Debate Heats up on Proposed EPA Water-Quality Rule

Source: Kate Campbell; Ag Alert

Discussion has intensified about proposed changes to the Federal Clean Water Act. As farmers and ranchers express increasing concern about enhanced permitting requirements, land-use restrictions and legal liability that the proposal could cause, the U.S. Environmental Protection Agency launched its own campaign to defend the proposal.

Agricultural leaders want the EPA to scrap the proposed rule changes, terming them a poorly orchestrated attempt to expand agency jurisdiction. The proposed rule was published in April, and remains open to public comment until October.

County Farm Bureaus in California are joining the national push to have the proposed rule changes withdrawn, reaching out to members of the state’s congressional delegation and urging the proposal be stopped.

Meanwhile, the EPA called its proposals merely an effort to clarify regulatory jurisdiction, which was called for in two U.S. Supreme Court decisions that ruled against the agency’s attempt to expand its jurisdiction over “waters of the United States.” EPA said the proposed rule would have minimal economic impact and would not affect many acres—only about 1,300 acres nationwide.

The American Farm Bureau Federation called that assertion “laughable,” considering the amount of land nationwide that has the capacity to retain seasonal moisture, a condition covered by the proposed rule. Under the proposal, legal experts say, wet spots could be deemed “waters of the U.S.”

AFBF said the EPA effort to expand its jurisdictional authority over most types of waters and lands is regulatory overreach that has the potential to impose costly and time-consuming federal permit requirements, as well as place limits on routine farming practices, such as building a fence across a ditch or pulling weeds. Essentially, EPA has proposed regulations that fundamentally redefine “waters of the U.S.” and eliminate the term “navigable” from the law, AFBF said.

“We’re urging Congress to take a look at the proposed rules and we’re urging the agency to withdraw both of them,” California Farm Bureau Federation Federal Policy Manager Rayne Pegg said, referring to both the main EPA proposal redefining “waters of the U.S.” and an “interpretive rule” that focuses on agricultural activities.

Pegg stressed that farmers recognize the need to protect water quality, and already abide by a number of water-quality regulations.

“Adding another layer of regulation does not mean you will get better results,” she said. “Instead, the rule will create more paperwork. It’s a poorly conceived rule. EPA should meet with farmers and listen to its own Scientific Advisory Board to craft something that is practical.”

There are a number of things going on in Congress right now related to these rules, she said, and CFBF has been responding to questions from members of congressional committees—including the House Appropriations Committee, which is considering legislation to remove funding for implementation of the proposed waters of the U.S. rule.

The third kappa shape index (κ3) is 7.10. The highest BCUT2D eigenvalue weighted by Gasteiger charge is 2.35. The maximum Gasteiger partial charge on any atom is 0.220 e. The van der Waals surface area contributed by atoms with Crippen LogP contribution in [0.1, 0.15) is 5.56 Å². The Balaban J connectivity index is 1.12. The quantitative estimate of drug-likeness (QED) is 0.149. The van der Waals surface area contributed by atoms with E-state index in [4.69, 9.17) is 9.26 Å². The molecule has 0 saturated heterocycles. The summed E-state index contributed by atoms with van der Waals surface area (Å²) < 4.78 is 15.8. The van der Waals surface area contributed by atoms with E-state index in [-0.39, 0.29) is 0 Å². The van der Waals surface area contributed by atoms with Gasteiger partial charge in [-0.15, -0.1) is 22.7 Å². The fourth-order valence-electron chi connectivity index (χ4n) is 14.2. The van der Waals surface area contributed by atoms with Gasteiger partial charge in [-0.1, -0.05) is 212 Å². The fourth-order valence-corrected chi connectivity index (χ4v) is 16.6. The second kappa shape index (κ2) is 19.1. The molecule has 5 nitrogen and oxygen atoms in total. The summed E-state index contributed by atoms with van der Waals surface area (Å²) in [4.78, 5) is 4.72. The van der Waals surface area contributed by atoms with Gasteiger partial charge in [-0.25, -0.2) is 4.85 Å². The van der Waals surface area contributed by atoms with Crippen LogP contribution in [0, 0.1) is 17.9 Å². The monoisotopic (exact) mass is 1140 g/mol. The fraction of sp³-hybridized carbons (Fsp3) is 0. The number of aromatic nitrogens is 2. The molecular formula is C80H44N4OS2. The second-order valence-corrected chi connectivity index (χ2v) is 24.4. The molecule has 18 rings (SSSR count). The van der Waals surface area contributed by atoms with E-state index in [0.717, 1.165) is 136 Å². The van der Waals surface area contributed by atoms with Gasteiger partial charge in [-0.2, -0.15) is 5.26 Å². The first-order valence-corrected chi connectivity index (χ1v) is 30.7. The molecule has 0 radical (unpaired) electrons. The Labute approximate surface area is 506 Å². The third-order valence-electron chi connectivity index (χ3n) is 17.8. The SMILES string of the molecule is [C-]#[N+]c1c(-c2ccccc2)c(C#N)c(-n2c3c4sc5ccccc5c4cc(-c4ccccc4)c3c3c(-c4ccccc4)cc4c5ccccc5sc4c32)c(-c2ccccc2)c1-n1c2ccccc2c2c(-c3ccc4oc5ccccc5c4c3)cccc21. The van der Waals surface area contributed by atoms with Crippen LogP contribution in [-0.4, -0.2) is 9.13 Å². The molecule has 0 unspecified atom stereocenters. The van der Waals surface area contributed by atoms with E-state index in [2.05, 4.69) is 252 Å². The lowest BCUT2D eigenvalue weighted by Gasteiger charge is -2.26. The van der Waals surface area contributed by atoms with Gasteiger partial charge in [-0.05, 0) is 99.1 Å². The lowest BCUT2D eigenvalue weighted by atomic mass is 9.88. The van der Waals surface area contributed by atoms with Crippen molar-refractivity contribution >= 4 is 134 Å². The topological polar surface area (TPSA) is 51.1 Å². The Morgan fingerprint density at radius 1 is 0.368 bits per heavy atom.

In response to the uproar over the proposal, EPA Administrator Gina McCarthy took to the road last week—touring a Missouri farm and meeting with a number of Kansas farm groups. She acknowledged during a lunch discussion with agricultural leaders the waters of the U.S. proposal has “fallen flat on its face.”

But during a speech in Kansas City, she charged that the EPA proposal has been beset by “D.C. myths.”

“Misinformation is becoming the story, while the legitimate, serious issues that we need to talk about are taking the back seat,” McCarthy said.

At the same time McCarthy visited the Midwest, the Natural Resources Defense Council—an environmental organization—took out advertisements supporting the EPA proposal.

Confusion about what the proposed rule may actually cover and conflicting interpretations of the rule changes may leave political leaders with the impression the proposal is benign and that farmers don’t need to worry, said CFBF associate counsel Kari Fisher.

“EPA would like political leaders and the public to believe that all farmers need to do is go ahead with normal farming practices and not worry about the proposed changes,” she said. “Unfortunately, that’s incorrect.”

Fisher said the interpretive rule on agriculture would require certain farming practices—such as putting in a new fence or maintaining a ditch—to comply with U.S. Department of Agriculture standards administered by the Natural Resources Conservation Service. She noted that the interpretive rule would apply only to Section 404 of the Clean Water Act, which covers dredging and infilling land that could affect wetlands.

But the proposed rule to expand the definition of “navigable waters” applies to the entire Clean Water Act, she said, and would expand EPA jurisdiction over water.